It seems there are in effect two options for newly-made ones, both very cheap indeed. You can get a Strunal, as discussed by Alekos above, or you can get a Romanian-made Troubadour. The Troubadours are also sold under various names by other people (such as "Montana Mandolins"), with slight variations in decoration, added pickguards etc.

    The cedar-topped Strunal earlier in this thread looks very very much like my Majestic, down to the honey-like tone of the top, which makes me wonder whether mine is cedar as well, or whether that's the effect of seasoning of a spruce top.

    The Troubadour may well be an interesting (and cheaper) alternative to a Mid-Mo for Celtic music. Jeff Stallard has one, and discusses it here. I have just bought one of their bouzoukis, which seems very similar to Jeff's description in terms of setup and stock hardware. Considering the cheap price, I'm extremely impressed with the workmanship and the finish , which matches up well to, say, the Takoma. It did, however, need an urgent setup to make it playable, and I've replaced the stock bridge with an ebony bridge with bone saddle that I got from "frankmusic" for six Pounds. With the setup done and lowered action at the zero fret and bridge, it now has a very pleasant tone and good playability. I presume the same thing would apply to their Josquin mandolin.

    Martin
    (Thread drift has taken us off-topic for the classical forum now -- apologies.)

  21. #21
    Registered User
    Join Date
    Mar 2004
    Location
    scotland uk
    Posts
    416

    Default

    Hi,
    Also sorry for going off the "Classical track" but thought I'd add my tuppence worth to this one.

    There is a chap in Scotland (Dave Kilpatrick)who imports the "Troubador", I've had a couple through my hands and one of our orchestra members uses one when on his travels. In general they are, although not top of the range, good value for money. They seem to be a copy of the Ozark Portuguese style, and again we use a lot of these in our complete beginners classes, because they are strong, reasonably priced and sound fairly good. The Dotzuaer and other instruments sold by the German ebay dealer "Franksmusic" are usually very good and in general he seems to deal with good condition intruments at the higher end of the range.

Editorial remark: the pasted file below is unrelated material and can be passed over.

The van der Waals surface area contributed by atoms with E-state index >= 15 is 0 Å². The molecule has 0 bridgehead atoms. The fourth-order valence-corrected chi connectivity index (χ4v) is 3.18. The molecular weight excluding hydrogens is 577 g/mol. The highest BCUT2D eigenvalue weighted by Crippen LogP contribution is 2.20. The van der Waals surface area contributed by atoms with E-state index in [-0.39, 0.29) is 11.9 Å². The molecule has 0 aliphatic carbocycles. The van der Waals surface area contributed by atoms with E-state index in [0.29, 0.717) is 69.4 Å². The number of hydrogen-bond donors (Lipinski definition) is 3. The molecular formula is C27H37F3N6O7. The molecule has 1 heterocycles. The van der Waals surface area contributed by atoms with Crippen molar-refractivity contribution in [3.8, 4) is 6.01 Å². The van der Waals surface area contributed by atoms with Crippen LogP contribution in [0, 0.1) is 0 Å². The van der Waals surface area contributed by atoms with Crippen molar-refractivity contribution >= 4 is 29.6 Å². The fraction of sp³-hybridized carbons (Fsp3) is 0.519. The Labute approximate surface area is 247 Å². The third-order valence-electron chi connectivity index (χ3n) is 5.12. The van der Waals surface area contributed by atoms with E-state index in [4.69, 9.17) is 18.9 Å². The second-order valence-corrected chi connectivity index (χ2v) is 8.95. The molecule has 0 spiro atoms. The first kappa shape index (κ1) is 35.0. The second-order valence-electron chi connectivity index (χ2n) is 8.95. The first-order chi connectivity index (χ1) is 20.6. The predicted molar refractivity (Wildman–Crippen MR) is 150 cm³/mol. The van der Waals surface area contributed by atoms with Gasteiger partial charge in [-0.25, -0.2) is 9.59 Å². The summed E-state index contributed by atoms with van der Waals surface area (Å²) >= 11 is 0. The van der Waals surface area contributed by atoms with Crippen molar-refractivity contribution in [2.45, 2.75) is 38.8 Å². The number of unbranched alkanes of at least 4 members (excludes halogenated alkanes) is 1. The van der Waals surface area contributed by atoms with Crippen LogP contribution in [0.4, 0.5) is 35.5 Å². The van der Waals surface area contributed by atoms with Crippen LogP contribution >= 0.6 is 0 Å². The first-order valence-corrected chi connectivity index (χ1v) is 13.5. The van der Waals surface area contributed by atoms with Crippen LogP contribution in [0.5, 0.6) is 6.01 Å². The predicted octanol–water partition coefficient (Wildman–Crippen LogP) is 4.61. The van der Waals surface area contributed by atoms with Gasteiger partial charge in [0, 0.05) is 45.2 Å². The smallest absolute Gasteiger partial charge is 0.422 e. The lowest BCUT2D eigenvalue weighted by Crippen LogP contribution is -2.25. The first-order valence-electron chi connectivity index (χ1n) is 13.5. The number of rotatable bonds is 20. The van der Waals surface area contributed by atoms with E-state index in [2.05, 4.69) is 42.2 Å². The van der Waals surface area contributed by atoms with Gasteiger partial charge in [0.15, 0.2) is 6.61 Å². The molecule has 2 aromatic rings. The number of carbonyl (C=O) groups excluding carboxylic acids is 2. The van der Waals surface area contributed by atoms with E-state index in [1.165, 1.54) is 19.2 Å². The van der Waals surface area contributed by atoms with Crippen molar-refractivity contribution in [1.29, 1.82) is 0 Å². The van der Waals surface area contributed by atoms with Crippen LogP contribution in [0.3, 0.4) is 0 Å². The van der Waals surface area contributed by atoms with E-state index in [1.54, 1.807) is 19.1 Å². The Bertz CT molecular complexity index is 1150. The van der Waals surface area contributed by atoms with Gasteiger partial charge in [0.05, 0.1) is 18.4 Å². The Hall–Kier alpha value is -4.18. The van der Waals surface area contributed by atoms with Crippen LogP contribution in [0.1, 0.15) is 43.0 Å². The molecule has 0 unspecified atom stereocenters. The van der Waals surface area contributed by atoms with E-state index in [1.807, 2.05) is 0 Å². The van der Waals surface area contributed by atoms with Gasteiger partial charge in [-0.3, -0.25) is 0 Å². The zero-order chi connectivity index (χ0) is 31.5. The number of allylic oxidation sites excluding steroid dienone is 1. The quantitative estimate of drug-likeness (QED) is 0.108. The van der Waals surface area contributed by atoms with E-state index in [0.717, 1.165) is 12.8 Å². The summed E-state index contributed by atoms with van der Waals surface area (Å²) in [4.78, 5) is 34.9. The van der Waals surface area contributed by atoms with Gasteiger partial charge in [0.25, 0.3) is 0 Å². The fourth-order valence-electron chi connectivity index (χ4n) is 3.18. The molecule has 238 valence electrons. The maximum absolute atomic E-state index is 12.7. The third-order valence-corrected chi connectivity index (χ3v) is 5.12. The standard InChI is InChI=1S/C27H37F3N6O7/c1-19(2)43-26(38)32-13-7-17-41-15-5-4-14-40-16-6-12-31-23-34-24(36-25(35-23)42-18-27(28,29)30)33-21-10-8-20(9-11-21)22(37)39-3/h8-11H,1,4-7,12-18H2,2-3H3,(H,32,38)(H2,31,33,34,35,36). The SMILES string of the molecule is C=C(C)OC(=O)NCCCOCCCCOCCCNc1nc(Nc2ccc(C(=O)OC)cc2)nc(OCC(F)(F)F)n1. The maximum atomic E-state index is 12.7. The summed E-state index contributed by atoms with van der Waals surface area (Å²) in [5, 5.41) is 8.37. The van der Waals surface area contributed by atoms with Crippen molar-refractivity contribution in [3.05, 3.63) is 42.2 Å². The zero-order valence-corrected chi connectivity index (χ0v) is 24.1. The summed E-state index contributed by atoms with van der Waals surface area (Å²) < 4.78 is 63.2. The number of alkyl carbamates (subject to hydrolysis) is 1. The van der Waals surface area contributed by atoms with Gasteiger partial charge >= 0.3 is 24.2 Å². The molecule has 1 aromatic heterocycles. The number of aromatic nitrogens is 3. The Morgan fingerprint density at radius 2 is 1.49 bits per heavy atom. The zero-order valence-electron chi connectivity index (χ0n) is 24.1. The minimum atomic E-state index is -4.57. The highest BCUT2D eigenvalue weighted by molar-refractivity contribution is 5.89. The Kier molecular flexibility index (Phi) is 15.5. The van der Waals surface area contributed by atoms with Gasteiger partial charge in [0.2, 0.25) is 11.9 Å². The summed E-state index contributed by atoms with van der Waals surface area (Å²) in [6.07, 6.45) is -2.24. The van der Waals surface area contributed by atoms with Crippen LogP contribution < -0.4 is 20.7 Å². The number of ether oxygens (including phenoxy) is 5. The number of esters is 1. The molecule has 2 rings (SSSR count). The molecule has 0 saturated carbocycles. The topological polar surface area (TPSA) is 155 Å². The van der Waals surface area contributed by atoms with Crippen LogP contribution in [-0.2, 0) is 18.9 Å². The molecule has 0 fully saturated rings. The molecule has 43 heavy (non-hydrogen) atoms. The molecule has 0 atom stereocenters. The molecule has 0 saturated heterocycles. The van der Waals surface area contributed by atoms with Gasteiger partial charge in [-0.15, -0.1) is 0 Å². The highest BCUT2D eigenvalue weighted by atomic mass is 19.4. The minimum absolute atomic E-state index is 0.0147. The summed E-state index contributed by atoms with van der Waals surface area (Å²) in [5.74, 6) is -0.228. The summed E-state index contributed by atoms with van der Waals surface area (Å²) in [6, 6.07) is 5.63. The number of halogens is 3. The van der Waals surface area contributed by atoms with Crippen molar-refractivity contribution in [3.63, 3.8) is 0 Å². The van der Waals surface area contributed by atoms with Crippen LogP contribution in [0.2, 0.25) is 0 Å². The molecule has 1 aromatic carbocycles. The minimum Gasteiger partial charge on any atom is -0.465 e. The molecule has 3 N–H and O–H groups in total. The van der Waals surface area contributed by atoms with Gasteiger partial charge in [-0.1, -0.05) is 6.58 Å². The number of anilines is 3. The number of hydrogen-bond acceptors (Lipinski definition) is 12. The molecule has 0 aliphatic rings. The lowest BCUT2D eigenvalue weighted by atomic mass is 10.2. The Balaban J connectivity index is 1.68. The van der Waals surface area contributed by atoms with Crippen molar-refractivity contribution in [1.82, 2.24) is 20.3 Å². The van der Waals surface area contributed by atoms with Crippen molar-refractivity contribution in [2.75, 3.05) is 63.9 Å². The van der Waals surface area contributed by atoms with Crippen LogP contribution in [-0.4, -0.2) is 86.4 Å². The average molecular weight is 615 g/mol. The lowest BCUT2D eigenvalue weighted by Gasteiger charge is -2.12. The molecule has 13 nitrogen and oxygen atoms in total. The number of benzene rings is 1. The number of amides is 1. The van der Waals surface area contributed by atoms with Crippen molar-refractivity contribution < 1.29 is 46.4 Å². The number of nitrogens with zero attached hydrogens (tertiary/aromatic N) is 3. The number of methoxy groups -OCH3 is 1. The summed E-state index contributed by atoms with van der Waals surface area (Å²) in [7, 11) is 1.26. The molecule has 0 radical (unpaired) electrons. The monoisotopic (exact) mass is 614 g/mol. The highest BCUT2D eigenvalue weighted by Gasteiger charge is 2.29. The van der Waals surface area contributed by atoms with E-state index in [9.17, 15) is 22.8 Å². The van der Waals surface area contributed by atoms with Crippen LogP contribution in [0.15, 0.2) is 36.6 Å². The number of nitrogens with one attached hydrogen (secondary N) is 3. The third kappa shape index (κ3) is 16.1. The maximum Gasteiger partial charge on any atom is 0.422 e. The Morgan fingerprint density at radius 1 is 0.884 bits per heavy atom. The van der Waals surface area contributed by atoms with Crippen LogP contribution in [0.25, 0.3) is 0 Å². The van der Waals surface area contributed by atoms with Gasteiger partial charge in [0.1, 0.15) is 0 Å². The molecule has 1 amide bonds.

Ian

  22. #22
    Mando-Accumulator Jim Garber's Avatar
    Join Date
    Mar 2003
    Location
    Westchester, NY
    Posts
    21,269

    Default

    Speaking of German mandolins, a friend of mine is selling his Knorr. If anyone is interested email me and I will put you in otuch with him.

    Jim
    Jim

    My Stream on Soundcloud
    Facebook

    Playing lately:
    Ca. 1923 Washburn (L&H) Pro A -- Brentrup A4C -- 1915 Frank Merwin Ashley violin -- 1904 Embergher Type 3 -- 1937 Gibson L-Century -- 1939 Gibson L-00 -- ca. 1890s Fairbanks Senator Banjo

  23. #23
    Weirdo a pizzico Eugene's Avatar
    Join Date
    Sep 2002
    Location
    Ohio
    Posts
    4,318

    Default

    Out of curiosity, what's he asking? For what model?

  24. #24
    Registered User Martin Jonas's Avatar
    Join Date
    Jun 2003
    Location
    Northop, North Wales
    Posts
    4,725

    Default

    Quote Originally Posted by (trebleclef528 @ Oct. 03 2004, 08:49)
    There is a chap in Scotland (Dave Kilpatrick)who imports the "Troubador"
    The "Troubadour" brand name is actually Dave Kilpatrick's, so you'll only find it on his instruments. The Romanian factory (Reghin, I think) also sells these under different names. Apart from the label, it's easy to tell Dave's instruments apart, because he has asked the factory to leave off the darker wood scratch plate with floral inlay which they normally fit and the dark stain to the maple. Here is an example of what the bouzoukis look like that are not sold by Dave.

    I have the sneaky suspicion that the Ozark model you're referring to is from the same factory anyway.

    Martin

  25. #25
    Registered User
    Join Date
    Jan 2003
    Location
    'Burbs of Hockeytown, MI
    Posts
    17

    Default

    My apologies if I helped steer this thread off-topic as well. #But, I'd like to thank both Martin and Ian for their feedback. #What a community!

    -Mike in MI

Similar Threads

  1. Maurer mandolin in german ebay
    By bluesmandolinman in forum Vintage Instruments
    Replies: 4
    Last Post: May-21-2008, 12:54am
  2. German made mandolin?
    By SugarMountain in forum Looking for information about mandolins
    Replies: 5
    Last Post: Apr-11-2008, 7:13am
  3. German
    By jeffshuniak in forum Celtic, U.K., Nordic, Quebecois, European Folk
    Replies: 12
    Last Post: Oct-09-2007, 11:16am
  4. Old 1950s German made mandolin
    By GeetarPicka in forum Post a picture of your mandolin
    Replies: 5
    Last Post: Jun-25-2006, 12:13pm
  5. Aderondack vs. German
    By MandolinTim in forum Builders and Repair
    Replies: 11
    Last Post: May-13-2005, 1:03pm

Posting Permissions

  • You may not post new threads
  • You may not post replies
  • You may not post attachments
  • You may not edit your posts
  •